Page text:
While a simple answer of course, this is not entirely possible for many in this industry; achieving a perfect work life balance is difficult. So how much sleep do we need? Each individual differs, this should not be underestimated, but studies suggest on average somewhere between 7.5 and 8.5 hours sleep per 24 hour period is preferable. This however is affected by age, what levels of energy have been used through the last waking period and a myriad of other factors – so it is not a simple benchmark.

The amount of sleep actually required by an individual will be influenced by several aspects including heart rate, blood pressure and body temperature. Humans naturally follow a biological clock, a cycle of sleep, wakefulness and alertness that is generally aligned with the hours of daylight.

Studies suggest that periods of intense fatigue are usually experienced during the hours where we instinctively require sleep the most, between 23:00 and 06:00. Furthermore, shift workers suffer from sleep deprivation because their sleep schedule typically changes frequently.

For night workers there are other concerns, not least family life, that will typically continue through the periods when they may seek to sleep – school runs, phone calls and appointments. Simply trying to sleep during daylight hours can be problematic; blackout blinds might be a helpful solution.

Mitigating the risks
While identifying the symptoms of fatigue can be challenging, there are a number of practical steps that can be taken by both the organisation and the individual to mitigate the associated risks.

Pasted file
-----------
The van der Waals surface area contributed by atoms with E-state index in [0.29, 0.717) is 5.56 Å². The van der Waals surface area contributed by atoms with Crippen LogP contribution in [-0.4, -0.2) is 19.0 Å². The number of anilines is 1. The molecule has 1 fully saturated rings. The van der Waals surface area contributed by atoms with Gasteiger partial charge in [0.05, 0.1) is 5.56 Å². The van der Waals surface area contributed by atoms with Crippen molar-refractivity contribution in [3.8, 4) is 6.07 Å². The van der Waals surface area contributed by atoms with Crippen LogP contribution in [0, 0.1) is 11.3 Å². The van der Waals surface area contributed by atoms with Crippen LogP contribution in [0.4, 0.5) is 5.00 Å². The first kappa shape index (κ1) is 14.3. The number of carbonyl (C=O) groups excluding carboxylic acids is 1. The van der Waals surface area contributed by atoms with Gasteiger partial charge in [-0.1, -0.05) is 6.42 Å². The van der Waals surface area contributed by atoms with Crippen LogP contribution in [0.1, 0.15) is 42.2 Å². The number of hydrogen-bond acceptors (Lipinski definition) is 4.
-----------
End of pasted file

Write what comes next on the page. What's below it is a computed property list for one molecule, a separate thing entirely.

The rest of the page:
Organisational
• Engage with the entire workforce to increase awareness and provide a broader recognition of this phenomenon. Workforce awareness about fatigue improves the ability to identify individual issues
• Inclusion will be key in effective management to overcome barriers related to individual ‘coping strategies’ and ‘presenteeism’, where employees are unaware of the risks and continue to work
• Implement effective monitoring systems and alerts, involving workforce where possible, particularly seeking to design work shifts in recognition of fatigue risks.

Individual
• Take sleep seriously, develop an understanding of your individual requirements under normal and abnormal conditions and make time for sleep
• Assess your sleeping arrangements; subtle changes, such as blackout blinds, may assist in increasing the quality of sleep you have
• Keep hydrated since this can assist in combatting some effects of fatigue
• Eat small portions of food, particularly during unnatural waking hours; this can improve digestion and preclude drowsiness
• Limit caffeine intake, developing an understanding as to how caffeine effects your body and how long it remains in your bloodstream, including its impact on your ability to sleep
• Maintain a generally healthy lifestyle o the extent possible; regular exercise can assist in fighting the effects of fatigue

Fostering a community recognition and culture relating to fatigue risks can pay dividends; it not only is respectful, but also delivers safety for the individual, co-workers and operations generally.
Source: TT Club